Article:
Japan's management approaches offer lessons for U.S. corporations
While Japan has been used as a cautionary tale in the U.S. economic downturn, guest columnists Sanford M. Jacoby and Sally Kohn argue that management approaches common in Japan offer lessons for U.S. companies as they recover.
Special to The Times
RECENTLY, auditors for General Motors raised substantial doubt about whether the automaker will survive. But while Japanese automaker Toyota is also taking a hit as global auto sales slump, analysts expect Toyota to ultimately prevail. It's not just the Prius. Another type of hybrid built into Japan's economic model blends corporate interest with the common good. Japan's cooperative capitalism is the key to Toyota's future — and ideally America's, too.
Promoting his stimulus package, President Obama said, "If you delay acting on an economy of this severity, [it potentially] becomes much more difficult for us to get out of. We saw this happen in Japan in the 1990s, where they suffered what was called the 'lost decade.' "
Yet while Japan has been used as a cautionary tale, in many ways even at the peak of its recession Japan remained better off than the United States today. Japan did not see its middle class disappear into swelling rates of poverty and unemployment. And Japan was not plagued by growing class resentment. Its inequality remained modest and its large corporations did not have bloated CEO salaries, including at those firms receiving government aid.
Why? Despite some changes in recent years, most large Japanese corporations still practice a form of capitalism in which different groups with a stake in the enterprise — owners, employees, managers, suppliers, creditors — work together to create value. Cooperation is possible because the various stakeholders have made long-term commitments to the firm. The result is a more holistic corporation, balancing short-term opportunities with long-term needs.
A large company in Japan is less likely to lay off thousands of employees simply to help its share price or to gut pension benefits to pay out higher dividends. In other words, Japanese corporations contribute to the common good rather than compete with it.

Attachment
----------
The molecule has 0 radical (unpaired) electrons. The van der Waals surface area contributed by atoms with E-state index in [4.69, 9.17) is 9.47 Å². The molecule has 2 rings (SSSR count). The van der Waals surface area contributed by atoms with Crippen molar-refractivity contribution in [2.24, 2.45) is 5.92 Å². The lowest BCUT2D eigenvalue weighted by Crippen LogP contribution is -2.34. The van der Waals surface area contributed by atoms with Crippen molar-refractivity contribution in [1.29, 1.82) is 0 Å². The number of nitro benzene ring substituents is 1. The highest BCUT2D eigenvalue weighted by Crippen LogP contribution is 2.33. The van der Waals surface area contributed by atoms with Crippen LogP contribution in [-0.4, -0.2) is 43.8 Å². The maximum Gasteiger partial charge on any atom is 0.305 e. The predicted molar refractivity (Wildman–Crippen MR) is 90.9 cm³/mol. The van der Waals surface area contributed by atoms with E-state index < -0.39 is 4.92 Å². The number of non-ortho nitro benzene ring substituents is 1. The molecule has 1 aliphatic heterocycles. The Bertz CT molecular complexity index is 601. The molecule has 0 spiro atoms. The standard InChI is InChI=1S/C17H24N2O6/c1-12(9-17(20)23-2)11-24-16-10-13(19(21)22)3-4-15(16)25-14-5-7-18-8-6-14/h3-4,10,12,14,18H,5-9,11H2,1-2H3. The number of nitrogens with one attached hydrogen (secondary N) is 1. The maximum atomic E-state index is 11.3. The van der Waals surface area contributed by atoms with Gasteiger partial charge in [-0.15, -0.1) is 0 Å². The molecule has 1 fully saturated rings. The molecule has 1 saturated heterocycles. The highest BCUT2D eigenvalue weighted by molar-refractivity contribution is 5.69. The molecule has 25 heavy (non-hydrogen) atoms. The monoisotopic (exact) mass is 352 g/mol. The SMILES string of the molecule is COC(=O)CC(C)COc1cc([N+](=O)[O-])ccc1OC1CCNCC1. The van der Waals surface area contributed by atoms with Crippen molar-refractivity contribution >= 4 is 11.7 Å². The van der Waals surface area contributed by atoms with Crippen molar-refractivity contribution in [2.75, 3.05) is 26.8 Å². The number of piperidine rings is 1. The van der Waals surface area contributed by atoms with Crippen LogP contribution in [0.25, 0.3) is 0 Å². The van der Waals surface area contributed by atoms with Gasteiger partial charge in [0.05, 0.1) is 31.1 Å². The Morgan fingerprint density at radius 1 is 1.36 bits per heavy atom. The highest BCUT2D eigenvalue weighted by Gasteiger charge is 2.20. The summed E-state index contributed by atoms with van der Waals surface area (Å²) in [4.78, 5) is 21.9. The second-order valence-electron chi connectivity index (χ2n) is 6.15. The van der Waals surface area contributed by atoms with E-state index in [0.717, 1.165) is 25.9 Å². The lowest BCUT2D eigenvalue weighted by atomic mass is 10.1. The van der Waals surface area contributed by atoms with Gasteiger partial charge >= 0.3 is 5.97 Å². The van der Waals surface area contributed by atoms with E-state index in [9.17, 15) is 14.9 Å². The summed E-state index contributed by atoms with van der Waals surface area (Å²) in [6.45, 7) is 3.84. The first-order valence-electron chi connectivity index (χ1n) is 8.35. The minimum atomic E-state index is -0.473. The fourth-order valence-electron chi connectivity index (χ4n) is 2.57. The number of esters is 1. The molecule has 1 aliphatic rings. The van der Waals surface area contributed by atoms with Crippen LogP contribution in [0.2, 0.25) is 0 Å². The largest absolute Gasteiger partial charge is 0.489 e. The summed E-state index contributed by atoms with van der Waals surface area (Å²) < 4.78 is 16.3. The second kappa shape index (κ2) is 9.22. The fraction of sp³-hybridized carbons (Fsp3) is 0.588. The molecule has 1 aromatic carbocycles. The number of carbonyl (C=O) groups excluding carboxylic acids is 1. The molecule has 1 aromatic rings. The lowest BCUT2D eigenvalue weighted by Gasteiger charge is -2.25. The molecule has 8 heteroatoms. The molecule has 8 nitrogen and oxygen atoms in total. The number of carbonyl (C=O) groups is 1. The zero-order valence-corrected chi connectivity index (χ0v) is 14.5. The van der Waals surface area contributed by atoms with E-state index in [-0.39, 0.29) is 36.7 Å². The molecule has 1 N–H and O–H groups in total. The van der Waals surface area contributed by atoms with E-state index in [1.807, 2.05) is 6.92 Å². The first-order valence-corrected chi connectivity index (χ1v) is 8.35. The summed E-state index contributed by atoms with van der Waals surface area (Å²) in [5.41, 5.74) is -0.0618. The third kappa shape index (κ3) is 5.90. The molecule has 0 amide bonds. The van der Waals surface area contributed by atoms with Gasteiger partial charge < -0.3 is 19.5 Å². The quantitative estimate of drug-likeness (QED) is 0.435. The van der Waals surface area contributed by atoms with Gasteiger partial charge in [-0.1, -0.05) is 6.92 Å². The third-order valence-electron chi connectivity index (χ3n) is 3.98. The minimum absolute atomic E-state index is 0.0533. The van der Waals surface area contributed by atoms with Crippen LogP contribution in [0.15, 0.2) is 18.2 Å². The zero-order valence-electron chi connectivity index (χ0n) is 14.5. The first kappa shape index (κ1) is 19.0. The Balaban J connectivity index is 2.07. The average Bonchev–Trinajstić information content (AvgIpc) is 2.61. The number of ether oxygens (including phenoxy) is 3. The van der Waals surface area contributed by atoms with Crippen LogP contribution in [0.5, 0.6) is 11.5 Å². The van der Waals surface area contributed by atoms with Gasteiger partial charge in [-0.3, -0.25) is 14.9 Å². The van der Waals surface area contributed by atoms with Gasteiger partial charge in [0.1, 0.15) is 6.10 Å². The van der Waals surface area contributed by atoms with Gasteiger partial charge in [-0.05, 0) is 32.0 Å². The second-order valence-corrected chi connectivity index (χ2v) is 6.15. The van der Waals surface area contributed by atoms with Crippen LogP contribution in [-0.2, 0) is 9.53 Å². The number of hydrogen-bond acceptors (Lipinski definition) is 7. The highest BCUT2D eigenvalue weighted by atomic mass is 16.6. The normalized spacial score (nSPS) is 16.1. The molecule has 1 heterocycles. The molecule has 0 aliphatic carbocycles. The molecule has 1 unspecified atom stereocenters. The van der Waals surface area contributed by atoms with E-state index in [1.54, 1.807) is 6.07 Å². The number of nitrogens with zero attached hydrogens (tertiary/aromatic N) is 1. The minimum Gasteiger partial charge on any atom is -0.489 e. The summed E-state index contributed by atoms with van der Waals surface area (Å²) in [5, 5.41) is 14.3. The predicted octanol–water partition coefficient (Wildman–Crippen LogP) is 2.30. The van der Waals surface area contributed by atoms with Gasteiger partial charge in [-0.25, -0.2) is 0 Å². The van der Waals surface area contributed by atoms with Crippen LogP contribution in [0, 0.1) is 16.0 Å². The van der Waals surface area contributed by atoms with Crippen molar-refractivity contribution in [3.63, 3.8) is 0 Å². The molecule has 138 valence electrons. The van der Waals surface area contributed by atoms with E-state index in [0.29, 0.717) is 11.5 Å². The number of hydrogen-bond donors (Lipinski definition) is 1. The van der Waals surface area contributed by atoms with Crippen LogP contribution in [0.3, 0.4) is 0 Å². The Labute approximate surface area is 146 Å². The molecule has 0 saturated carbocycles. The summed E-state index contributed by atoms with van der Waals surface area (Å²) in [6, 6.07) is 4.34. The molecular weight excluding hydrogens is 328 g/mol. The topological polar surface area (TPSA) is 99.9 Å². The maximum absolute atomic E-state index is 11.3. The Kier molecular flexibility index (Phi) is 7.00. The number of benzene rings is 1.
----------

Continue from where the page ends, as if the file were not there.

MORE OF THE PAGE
American corporations (including banks), under pressure from speculative investors, prioritize driving up short-term stock prices and dividends. Executives are "aligned" with shareholder interests through stock-based compensation. But this creates an incentive for executives to boost their own compensation by taking excessive risks and by manipulating share prices. Ultimately this harms the long-term health of companies and thus the long-term health of America's economy.
Toyota, for instance, refused to line investors' pockets and instead reinvested profits in capital improvements and in research and development, which led to the hybrid. By contrast, through the late 1990s, GM funneled billions of its profits to shareholders — as dividends and share buybacks — a fact often overlooked in discussions of what went wrong in Detroit.
In stakeholder capitalism, employees participate in corporate decision-making. While unions in both Japan and the United States have declined in recent years, the level of unionization in the United States today is about half that in Japan. And in nonunion Japanese corporations, human capital still is valued more deeply. Senior human-resource executives are far more influential than in comparable American companies, where it is chief financial officers who rule the roost.
And when corporations function as teams, fairness becomes an instinctive priority. In the United States in 2006, the average CEO earned more than 364 times the average U.S. worker — a huge increase from, say, 1980, when the differential was just 40 times more. Japan, on the other hand, has one of the lowest CEO pay gaps in the world, with chief executives earning on average 10 times more than the average worker.
Measurements of economic inequality find that wealth, too, is less unequally distributed in Japan. The United States ranks among the worst nations in terms of wealth inequality, at the end of the scale with South Africa and Iran.
Of course, Japan is not an economic paradise. About a third of the population works in "atypical" jobs that carry no promise of employment security. These workers, mainly women and young people, don't receive the same benefits the Japanese business model provides others. Just as women and African-American and Latino men face disproportionate discrimination in the U.S. labor market, Japan's inequities, while lower overall, still exist.
Nevertheless, lessons from Japan could strengthen the U.S. economy for generations to come. We can cut the gap between CEO and worker pay by giving shareholders a say in executive compensation, an idea that ideally will be ratified now that the SEC is under new management.
But we need to go further. For example, we need to revamp corporate charter laws to mandate stakeholder governance and corporate accountability, to adopt laws like the Employee Free Choice Act to strengthen employee representation and to tax unearned income at the same rates applied to wages and salaries.
Toyota, like Japan, is not a perfect example. The days of Japan as No. 1 are over. But it's worth noting that the first plank in the Toyota Way is: "Base your management decisions on a long-term philosophy, even at the expense of short-term goals." That's a good place to start as we rethink the American corporation.Sanford M. Jacoby is professor of management and public policy in the UCLA Anderson School. He is author of "The Embedded Corporation: Corporate Governance & Employment Relations in Japan and the United States." Sally Kohn is senior campaign strategist for the Center for Community Change and a blogger for the Huffington Post.
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